Can Kids With Diabetes Play Sports?

The Owen family has been playing with i9 Sports® since 2011. First with their daughter Kamryn, and now with their son Karson. Both of which have been diagnosed with Type 1 Diabetes. Kamryn was part of our cheer program back in 2011, and Karson is currently in his 5th season of basketball.

Diabetes wasn’t always a part of Karson’s life. He was diagnosed in February 2020. His parents, Treina and Anson already knew what to do since Treina and their daughter Kamryn also have diabetes. The difference now is that it’s 2023, and there’s more technology to help manage this condition.

With Kamryn, Treina and Anson knew to look for signs and symptoms. They knew to check her sugar if they saw her getting tired, if they noticed she was going to the restroom more often, or if she needed more fluids than usual. Blood glucose meters and insulin pens were their main line of defense then.

Now, they can check their blood glucose levels on their phones using the DEXCOM Follow app. The app works with the DEXCOM Continuing Glucose Monitoring system. Having the DEXCOM means little to no finger sticks, unlike Kamryn when she had to test 10 or more times a day. Karson can also use this app to track his levels through his smartwatch while playing sports. Though he has an insulin pump and new technology, they always keep a backup plan. They keep blood glucose meters and insulin pens handy just in case the tech malfunctions or gets knocked out of place during a game. They also continue to look for symptoms during games just in case Karson is too far from his phone to get the readings on his watch.

Unfortunately, not everyone is always on the same page when it comes to diabetes. Sometimes Karson has to explain his condition in order to keep his smartwatch or cell phone on him. The Owen family does their best to keep Karson’s teachers and others aware of his condition, but sometimes misconceptions can get in the way.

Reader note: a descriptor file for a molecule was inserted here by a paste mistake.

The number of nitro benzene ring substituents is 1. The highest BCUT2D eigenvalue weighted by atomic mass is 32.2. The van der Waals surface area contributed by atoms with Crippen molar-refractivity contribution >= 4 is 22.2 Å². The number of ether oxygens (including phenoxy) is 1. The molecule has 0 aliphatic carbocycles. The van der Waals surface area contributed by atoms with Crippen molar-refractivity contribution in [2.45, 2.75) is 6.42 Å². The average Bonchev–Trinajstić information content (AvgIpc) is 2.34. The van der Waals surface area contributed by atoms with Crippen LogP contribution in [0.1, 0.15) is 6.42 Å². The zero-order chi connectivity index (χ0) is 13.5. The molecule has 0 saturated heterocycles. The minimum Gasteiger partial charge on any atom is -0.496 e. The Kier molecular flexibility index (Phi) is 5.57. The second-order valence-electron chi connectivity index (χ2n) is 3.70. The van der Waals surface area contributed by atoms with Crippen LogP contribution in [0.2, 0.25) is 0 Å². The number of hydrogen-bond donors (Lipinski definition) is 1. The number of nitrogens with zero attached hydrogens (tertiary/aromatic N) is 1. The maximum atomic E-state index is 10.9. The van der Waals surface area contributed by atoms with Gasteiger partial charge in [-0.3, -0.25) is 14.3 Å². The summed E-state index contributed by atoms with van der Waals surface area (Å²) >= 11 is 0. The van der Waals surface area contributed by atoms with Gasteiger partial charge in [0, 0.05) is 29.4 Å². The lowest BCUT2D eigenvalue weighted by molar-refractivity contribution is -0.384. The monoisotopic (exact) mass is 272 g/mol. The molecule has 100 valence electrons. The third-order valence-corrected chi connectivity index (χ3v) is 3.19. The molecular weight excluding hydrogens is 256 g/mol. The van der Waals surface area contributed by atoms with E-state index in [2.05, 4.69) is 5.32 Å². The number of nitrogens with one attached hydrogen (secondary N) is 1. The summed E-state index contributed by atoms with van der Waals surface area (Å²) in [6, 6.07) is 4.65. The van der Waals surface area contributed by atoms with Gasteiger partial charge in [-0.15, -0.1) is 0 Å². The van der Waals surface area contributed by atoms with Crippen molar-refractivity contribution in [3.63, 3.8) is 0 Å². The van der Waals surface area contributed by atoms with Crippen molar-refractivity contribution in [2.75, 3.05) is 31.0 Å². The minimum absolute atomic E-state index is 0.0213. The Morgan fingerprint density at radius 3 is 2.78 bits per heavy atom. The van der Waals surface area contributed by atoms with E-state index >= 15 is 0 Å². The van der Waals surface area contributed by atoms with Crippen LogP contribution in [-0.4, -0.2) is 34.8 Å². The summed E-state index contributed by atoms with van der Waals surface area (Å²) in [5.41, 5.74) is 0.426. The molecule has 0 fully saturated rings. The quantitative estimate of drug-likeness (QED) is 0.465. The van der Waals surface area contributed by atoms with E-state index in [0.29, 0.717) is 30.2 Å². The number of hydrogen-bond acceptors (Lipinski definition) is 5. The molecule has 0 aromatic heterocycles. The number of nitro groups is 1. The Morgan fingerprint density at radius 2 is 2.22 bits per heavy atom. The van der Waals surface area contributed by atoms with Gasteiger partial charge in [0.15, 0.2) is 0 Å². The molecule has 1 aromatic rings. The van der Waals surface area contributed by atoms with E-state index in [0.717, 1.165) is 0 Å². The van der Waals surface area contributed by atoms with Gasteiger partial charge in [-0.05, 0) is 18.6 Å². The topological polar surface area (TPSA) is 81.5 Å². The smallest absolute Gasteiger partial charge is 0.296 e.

Common Misconceptions About Diabetes

People don’t quite understand how diabetes works as it’s an intricate part of how your body turns food into energy. This leads to quite a bit of misconception. The Owen family has been bringing awareness to their community while battling misconceptions such as:

Myth 1: You can’t eat sugar.

Having diabetes doesn’t mean you can’t eat sugar or certain foods. It depends on how people choose to maintain their blood glucose levels. Some families find it easier to limit carbs and sugary snacks all together. Others allow their kids to have whatever snacks they want as long as they watch how much sugar they consume at one time. It’s not that you can’t have any sugar. For example, when your blood glucose is too low, you actually need sugary snacks and drinks to help regulate it again.

Myth 2: Your child ate too much sugar and that’s why they have diabetes.

You can be diagnosed with diabetes at any age for multiples reasons. Type 1 diabetes is when your pancreas doesn’t make enough insulin. Type 2 diabetes is when the body isn’t responding correctly to the insulin that your body is making. The exact cause of diabetes is unknown, but many risk factors are at play including genetics and family history, carrying excess weight, and not getting enough exercise. Sugar itself does not directly cause diabetes.  

Myth 3: All Insulin is the same.

Insulin isn’t always affordable or easy to come by which is why many people preach about Wal-Mart’s $25 insulin. Unfortunately, it’s not that simple and it’s not always about the price. The type of insulin matters too. For example, even within the same family, Treina, Kamryn, and Karson all use different types of insulin. So, not everyone can use the affordable $25 insulin and may have to use more expensive brands.

Myth 4: It’s not always food that causes a change in blood glucose.

Physical activity such as sports or even household chores usually lower your blood sugar because your body is using up all the energy you previously ate before that activity. In Karson’s case, that isn’t always true. Karson’s adrenaline from playing in a basketball game actually increases his sugar levels. This doesn’t mean Karson shouldn’t play sports, it just means you should always monitor blood sugar and not just assume your child may be low because they just played a sport.

Myth 5: Food will always help.

Chewing can be dangerous for those with Type 1 diabetes. If your blood sugar is extremely low, it can trigger seizure activity. Seizures can cause you to bite down on your tongue, meaning you want to try to avoid chewing if you can. In this case, it’s good to have fruit juices or even an inhalant form of insulin to take the place of food.

Karson, his family, and others with diabetes will likely have to counterargue these misconceptions often throughout their lives. But this doesn’t stop them from attending school, playing sports, going to birthday parties, or other things people do all the time.